COLUMBUS, Ohio—Ticks—and the diseases they carry—are on the rise in Ohio this season and will likely continue to increase.
While you can encounter a tick during any season, spring marks the beginning of heavy tick season, and this year, the tick population statewide is expected to continue to rise, said Tim McDermott, an educator with Ohio State University Extension, the outreach arm of The Ohio State University College of Food, Agricultural, and Environmental Sciences (CFAES).
Global climate change and tick-host range expansion are some reasons for the increase, McDermott said.
“Ticks are extraordinarily adaptable and can travel on host animals,” he said. “Ticks expand when their habitat range expands due to global climate change. They take...
Can some ticks cause you to be allergic to meat?
In some cases, yes.
Spring marks the beginning of tick season and this year, the tick population is expected to surge.
With it comes the potential for tick bites, which could result in several complications, including Lyme disease, Rocky Mountain spotted fever and in some cases, cause some people to develop an allergy to red meat after being bitten.
As mentioned in a previous Chow Line, lone star ticks in certain cases, can cause an allergy to red meat after being bitten by the tick.
This species of tick entered Ohio over the last decade or so. It has since spread throughout the state, although it is more common in southern Ohio, said Tim McDermott, an educator with Ohio State University Extension, the...
COLUMBUS, Ohio — Ninety-five percent of recent graduates of The Ohio State University College of Food, Agricultural, and Environmental Sciences report either having a job or being enrolled in an advanced degree program within six months of graduation.
That’s according to a recent survey by school officials that found that of those graduates, 79% reported accepting positions in Ohio, which contributes to the state’s overall economic strength, said Adam Cahill, career development manager for the college.
The remaining graduates reported accepting positions in 35 other states, Washington D.C., and two other countries, Cahill said.
“The fact that our students have secured positions in multiple states and internationally shows that our programs are well known...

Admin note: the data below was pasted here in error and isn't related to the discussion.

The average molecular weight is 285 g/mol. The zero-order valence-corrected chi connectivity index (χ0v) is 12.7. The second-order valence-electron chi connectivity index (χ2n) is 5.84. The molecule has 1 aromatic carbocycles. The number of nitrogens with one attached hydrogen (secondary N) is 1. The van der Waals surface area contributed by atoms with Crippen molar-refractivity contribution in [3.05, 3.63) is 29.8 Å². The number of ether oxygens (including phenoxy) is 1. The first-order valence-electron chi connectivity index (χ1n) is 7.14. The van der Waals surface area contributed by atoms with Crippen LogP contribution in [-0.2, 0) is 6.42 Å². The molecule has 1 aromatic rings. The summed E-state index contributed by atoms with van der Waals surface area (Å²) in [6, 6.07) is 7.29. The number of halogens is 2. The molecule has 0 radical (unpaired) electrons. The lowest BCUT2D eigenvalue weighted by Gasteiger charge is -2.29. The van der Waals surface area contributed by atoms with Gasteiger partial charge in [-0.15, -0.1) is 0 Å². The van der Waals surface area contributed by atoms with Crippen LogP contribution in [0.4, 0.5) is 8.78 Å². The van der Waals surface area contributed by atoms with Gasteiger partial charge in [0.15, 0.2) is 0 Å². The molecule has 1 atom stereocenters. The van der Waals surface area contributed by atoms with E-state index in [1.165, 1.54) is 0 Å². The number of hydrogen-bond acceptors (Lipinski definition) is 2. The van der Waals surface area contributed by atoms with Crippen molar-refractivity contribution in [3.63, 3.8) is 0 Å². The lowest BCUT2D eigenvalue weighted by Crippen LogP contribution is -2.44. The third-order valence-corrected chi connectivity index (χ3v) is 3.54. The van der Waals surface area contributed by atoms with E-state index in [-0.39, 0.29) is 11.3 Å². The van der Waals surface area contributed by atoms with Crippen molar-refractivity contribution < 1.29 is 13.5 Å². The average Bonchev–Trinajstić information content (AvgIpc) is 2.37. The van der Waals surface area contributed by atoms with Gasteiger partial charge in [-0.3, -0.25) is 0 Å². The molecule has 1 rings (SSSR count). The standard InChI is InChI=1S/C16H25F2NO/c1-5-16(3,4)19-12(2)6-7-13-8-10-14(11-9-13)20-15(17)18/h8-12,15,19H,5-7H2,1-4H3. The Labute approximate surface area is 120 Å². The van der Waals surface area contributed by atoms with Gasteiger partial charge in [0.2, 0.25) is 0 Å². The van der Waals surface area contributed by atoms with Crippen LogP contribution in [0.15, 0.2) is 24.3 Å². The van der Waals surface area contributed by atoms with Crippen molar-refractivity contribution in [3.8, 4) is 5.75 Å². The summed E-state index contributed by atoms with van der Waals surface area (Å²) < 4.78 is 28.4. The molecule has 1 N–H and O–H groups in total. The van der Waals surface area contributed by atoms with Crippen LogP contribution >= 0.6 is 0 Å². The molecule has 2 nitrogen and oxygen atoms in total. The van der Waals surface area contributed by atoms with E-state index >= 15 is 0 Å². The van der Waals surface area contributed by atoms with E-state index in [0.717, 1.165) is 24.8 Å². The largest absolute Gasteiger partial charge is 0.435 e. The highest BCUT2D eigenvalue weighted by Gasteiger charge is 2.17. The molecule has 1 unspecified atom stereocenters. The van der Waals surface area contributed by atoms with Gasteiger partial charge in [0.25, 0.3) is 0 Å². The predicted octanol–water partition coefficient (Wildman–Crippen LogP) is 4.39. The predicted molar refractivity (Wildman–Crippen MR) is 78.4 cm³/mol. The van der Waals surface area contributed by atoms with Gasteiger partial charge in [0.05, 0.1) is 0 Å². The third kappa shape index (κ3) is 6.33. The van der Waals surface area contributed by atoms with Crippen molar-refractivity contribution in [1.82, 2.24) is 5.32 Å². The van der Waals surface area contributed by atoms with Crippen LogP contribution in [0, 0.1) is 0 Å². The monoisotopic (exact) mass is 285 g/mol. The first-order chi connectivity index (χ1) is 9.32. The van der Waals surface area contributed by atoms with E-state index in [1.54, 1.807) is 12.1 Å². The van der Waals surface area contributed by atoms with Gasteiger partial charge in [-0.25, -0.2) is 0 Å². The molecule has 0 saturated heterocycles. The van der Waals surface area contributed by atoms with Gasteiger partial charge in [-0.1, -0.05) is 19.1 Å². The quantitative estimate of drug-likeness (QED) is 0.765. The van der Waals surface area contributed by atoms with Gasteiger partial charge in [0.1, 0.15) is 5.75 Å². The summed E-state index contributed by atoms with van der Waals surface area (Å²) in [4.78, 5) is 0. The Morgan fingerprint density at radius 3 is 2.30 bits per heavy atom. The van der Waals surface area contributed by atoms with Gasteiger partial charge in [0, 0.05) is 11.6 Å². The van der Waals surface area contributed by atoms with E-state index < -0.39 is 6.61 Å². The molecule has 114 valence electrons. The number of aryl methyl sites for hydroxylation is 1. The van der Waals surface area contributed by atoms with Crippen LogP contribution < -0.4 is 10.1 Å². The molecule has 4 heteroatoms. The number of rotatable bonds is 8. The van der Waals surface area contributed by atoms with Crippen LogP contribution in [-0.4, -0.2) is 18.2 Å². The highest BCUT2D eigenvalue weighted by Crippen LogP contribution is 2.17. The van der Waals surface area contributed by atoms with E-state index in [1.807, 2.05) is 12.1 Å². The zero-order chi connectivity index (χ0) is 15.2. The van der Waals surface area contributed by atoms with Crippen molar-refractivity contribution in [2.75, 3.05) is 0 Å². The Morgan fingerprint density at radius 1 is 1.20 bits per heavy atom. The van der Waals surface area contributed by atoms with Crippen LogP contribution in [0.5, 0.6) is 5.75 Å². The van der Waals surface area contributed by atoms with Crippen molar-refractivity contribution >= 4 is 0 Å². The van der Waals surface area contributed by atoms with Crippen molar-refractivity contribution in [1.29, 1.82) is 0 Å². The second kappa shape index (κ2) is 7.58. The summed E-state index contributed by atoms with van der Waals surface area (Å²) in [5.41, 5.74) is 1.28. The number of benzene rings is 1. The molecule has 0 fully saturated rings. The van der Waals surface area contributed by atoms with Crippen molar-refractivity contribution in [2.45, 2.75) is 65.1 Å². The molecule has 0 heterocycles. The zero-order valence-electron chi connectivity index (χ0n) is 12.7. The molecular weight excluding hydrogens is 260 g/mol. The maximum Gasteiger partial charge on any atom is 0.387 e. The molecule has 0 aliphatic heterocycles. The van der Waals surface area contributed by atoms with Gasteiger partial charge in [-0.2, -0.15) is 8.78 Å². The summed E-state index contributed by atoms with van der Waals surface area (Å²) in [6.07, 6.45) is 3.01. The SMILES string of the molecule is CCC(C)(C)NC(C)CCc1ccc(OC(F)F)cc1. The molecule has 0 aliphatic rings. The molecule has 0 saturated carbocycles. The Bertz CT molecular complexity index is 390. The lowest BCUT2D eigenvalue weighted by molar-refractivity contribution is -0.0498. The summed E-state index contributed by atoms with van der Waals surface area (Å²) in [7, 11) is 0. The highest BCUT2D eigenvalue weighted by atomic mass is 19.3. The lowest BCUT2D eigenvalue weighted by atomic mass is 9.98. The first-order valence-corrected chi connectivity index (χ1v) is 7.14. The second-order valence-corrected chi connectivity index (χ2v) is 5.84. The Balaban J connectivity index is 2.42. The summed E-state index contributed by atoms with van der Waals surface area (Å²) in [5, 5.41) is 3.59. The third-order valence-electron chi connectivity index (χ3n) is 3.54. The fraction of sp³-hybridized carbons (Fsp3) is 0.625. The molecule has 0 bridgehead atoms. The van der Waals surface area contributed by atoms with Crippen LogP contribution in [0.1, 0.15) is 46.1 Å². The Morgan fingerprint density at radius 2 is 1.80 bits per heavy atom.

My grocery bill has risen by nearly $100 a month recently and it’s becoming harder to keep spending so much more than we used to. Do you have any tips on how we can cut our food costs?
You are right–the cost of food is up by more than 8% over last year according to government statistics, with prices for foods including meat, chicken fish and eggs have risen at an even higher increase in costs.
And prices are expected to continue to rise throughout the year. That’s according to a new report released by the U.S. Department of Agriculture’s Food Price Outlook for 2022, which says food prices are predicted to increase between 4.5 and 5.5% this year. For example, beef prices are forecast to rise 16.2%, pork 14%, poultry 12.5%, fish 10.4%, eggs 11.4%, fresh fruits...
COLUMBUS, Ohio—Barbara Kowalcyk, who directs the Center for Foodborne Illness Research and Prevention (CFI) at The Ohio State University College of Food, Agricultural, and Environmental Sciences (CFAES), has been appointed chair of the Science Board to the U.S. Food and Drug Administration (FDA).
Kowalcyk, who was first appointed to the FDA Science Board in 2013, is faculty with the CFAES Department of Food Science and Technology (FST) and Ohio State’s Translational Data Analytics Institute.
Established in 1992, the FDA Science Board advises the federal agency on complex scientific and technical issues and provides input on the agency’s research agenda and on upgrading scientific and research facilities and training opportunities. The board is composed of 21 voting...